MONTREAL - Cammie Harbottle considers herself one of the lucky ones.
When the 30-year-old began growing vegetables in Tatamagouche, N.S., three years ago, she was able to sidestep two of the biggest hurdles facing young Canadians trying to start a farm: access to affordable land and equipment.
Harbottle was offered a cheap, long-term lease on a large piece of farmland set up as a community land trust by a few friends. She was also able to split the costs of a second-hand tractor and other equipment with farmers using the same land.
"I was really fortunate," Harbottle said, a native of British Columbia who worked on farms in her home province before heading east.
"I could never have afforded to buy a farm in B.C. and pay a mortgage. It's tough enough as it is."
Others, however, don't have such advantages.
Buying or leasing land, particularly near a city, can be crippling to a farmer just starting out. And many young farmers have difficulty finding a bank willing to lend them money for start-up costs.
At the same time, the age of the average farmer continues to climb.
Roughly 40 per cent of Canadian farmers are over 55, and relatively few young people are entering the farming business. With many of those farmers set to retire, the next decade could be pivotal in determining how Canada produces and consumes its food.
Christie Young, executive director of FarmStart, an Ontario organization for new farmers, says about 75 per cent of outgoing farmers don't have a successor in place. That means many farms will likely be purchased by larger operations or land developers.
"As a country we have to decide what kind of farms and communities we want," Young said.
"There is so much evidence that owner-operated farms contribute to their communities over and above these huge, consolidated corporate farms."
Small-scale farming has been in decline for years, of course. Between 1951 and 2006, the number of farms in Canada dropped by nearly 400,000 — more than 63 per cent. Over that same period, the average farm increased in size by 160 per cent.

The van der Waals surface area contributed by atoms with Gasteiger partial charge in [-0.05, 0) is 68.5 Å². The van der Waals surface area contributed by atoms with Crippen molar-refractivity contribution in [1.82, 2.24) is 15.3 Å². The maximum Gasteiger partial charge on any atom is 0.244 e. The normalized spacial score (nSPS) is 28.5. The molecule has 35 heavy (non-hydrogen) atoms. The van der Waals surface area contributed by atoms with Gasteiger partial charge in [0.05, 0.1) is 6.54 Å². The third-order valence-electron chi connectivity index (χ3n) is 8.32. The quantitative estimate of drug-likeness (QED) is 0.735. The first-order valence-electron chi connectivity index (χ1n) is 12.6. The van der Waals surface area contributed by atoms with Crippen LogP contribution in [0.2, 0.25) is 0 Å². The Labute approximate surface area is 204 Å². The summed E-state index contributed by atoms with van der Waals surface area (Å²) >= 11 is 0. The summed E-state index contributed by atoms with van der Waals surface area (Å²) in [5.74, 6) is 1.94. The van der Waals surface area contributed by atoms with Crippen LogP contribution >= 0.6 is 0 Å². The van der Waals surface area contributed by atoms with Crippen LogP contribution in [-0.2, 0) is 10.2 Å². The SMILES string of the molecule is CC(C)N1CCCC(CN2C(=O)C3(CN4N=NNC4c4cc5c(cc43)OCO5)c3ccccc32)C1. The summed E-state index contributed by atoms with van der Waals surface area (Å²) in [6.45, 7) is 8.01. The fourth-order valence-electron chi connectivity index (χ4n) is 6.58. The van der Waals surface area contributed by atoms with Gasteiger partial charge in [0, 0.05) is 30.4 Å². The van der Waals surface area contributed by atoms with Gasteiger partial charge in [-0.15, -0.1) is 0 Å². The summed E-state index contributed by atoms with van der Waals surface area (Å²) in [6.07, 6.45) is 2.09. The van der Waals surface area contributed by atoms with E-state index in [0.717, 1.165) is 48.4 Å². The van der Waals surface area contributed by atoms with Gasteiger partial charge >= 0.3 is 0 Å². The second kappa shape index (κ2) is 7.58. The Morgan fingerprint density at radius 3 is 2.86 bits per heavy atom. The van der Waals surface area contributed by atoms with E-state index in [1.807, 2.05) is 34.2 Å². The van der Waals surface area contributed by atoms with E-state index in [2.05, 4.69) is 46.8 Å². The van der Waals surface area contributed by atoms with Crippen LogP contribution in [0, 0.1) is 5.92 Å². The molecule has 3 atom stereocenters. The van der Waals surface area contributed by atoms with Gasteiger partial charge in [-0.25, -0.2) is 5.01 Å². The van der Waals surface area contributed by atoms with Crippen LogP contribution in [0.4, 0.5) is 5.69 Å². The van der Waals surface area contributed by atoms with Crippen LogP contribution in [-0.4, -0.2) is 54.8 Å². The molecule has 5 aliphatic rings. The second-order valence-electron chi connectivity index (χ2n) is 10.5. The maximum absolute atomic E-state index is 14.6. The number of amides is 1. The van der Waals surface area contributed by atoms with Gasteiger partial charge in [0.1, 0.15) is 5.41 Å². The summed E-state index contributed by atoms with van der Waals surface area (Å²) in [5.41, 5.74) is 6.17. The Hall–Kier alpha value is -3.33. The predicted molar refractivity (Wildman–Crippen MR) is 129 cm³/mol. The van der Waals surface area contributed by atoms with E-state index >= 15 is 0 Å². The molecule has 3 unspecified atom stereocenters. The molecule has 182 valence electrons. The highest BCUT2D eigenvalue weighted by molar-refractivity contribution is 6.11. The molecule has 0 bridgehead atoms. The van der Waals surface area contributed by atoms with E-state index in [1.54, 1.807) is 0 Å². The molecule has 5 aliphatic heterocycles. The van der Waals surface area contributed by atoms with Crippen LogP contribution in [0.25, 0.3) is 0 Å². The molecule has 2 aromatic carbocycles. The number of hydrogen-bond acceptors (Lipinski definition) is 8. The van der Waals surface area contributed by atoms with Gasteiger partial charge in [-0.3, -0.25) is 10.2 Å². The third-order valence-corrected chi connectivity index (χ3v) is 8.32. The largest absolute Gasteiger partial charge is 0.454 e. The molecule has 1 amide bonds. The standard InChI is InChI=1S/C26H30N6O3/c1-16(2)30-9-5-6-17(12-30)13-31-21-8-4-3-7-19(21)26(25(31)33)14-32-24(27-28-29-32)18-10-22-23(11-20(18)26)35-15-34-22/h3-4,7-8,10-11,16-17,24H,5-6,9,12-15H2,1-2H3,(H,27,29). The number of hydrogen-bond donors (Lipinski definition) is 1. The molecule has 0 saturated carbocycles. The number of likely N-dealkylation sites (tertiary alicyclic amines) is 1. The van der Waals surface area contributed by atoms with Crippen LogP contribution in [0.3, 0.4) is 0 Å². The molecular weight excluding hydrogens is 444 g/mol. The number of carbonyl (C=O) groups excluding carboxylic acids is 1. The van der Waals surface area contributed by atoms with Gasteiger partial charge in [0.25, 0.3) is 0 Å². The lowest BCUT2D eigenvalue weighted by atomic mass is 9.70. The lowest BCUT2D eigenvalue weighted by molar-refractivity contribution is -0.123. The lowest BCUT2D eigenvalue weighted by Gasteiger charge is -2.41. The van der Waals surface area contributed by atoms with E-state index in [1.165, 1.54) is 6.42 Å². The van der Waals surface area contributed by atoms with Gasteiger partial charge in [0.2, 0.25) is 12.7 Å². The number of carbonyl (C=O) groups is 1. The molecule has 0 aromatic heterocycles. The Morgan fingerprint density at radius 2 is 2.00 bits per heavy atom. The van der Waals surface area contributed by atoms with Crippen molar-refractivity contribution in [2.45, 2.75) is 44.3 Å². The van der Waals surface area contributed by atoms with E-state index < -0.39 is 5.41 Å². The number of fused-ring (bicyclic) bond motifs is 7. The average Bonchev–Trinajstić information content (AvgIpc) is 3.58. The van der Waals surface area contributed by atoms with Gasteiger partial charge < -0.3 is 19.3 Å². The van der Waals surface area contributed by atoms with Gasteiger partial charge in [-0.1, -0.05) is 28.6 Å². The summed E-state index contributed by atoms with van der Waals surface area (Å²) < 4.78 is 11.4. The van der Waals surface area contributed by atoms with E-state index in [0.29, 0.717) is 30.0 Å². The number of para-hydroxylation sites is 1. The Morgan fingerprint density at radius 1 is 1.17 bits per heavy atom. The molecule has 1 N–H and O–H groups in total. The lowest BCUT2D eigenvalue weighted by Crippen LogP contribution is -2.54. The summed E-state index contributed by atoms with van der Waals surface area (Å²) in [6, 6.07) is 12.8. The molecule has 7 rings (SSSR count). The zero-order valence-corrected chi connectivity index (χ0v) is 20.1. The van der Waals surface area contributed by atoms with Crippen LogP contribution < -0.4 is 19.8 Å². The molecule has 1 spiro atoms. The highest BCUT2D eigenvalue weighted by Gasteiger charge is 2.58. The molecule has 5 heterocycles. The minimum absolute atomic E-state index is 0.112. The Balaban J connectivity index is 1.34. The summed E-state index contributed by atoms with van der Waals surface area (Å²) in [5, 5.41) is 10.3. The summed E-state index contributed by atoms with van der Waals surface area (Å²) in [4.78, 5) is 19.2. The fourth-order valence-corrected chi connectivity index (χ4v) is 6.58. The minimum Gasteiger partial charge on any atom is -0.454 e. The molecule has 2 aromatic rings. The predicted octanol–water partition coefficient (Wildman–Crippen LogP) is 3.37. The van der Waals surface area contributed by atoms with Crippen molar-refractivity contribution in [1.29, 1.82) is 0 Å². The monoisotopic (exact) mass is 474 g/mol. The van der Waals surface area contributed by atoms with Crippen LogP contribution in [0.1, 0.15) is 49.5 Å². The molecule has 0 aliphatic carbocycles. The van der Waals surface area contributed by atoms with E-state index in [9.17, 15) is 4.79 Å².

Canada's current agricultural policy, a $1.3-billion agreement between Ottawa, the provinces and territories signed in 2008, is set to expire in 2013.
Advocates are hoping a new agreement is geared toward new, small-scale farmers rather than large-scale industrial ones.
Often, new farmers don't have access to funding programs because they don't meet the minimum farm income required.
Harbottle, who is also president of the National Farmers Union's youth wing, said many choose to grow vegetables rather than go into livestock or dairy farming, which has higher startup costs.
But Paul Slomp, a 31-year-old cattle farmer living in Ottawa, is committed to making it work.
At Grazing Days, a patch of rented land 20 kilometres south of Parliament Hill, Slomp has been raising grass-fed Angus beef cattle for the past two years.
Slomp was unable to secure a bank loan and instead raised capital privately through friends. He also keeps his expenses to a minimum.
He doesn't own a vehicle and bikes out to the farm every day during the summer. The rent is a fraction of the market value because the owners, former farmers themselves, wanted it to be used for agriculture.
"I don't think I would be able to do what I'm doing if I had to pay market value for my land," Slomp said.
Slomp takes orders directly from consumers, cutting out the middleman that would take away from his slim profit margin. He also rents freezer space in a large storage facility and outsources the slaughtering work to a local abattoir.
Like Slomp, Harbottle initially had trouble securing capital to build the packing shed she needs in order to wash and pack her vegetables for market. She eventually secured a $20,000 loan from a Nova Scotia organization for the equipment.
She now grows more than 40 types of organic vegetables at Waldergrave Farm, which she sells locally and at the farmers market in Halifax, where she has no trouble clearing out her produce.
"There's a lot of demand," she said. "I can't really meet it all."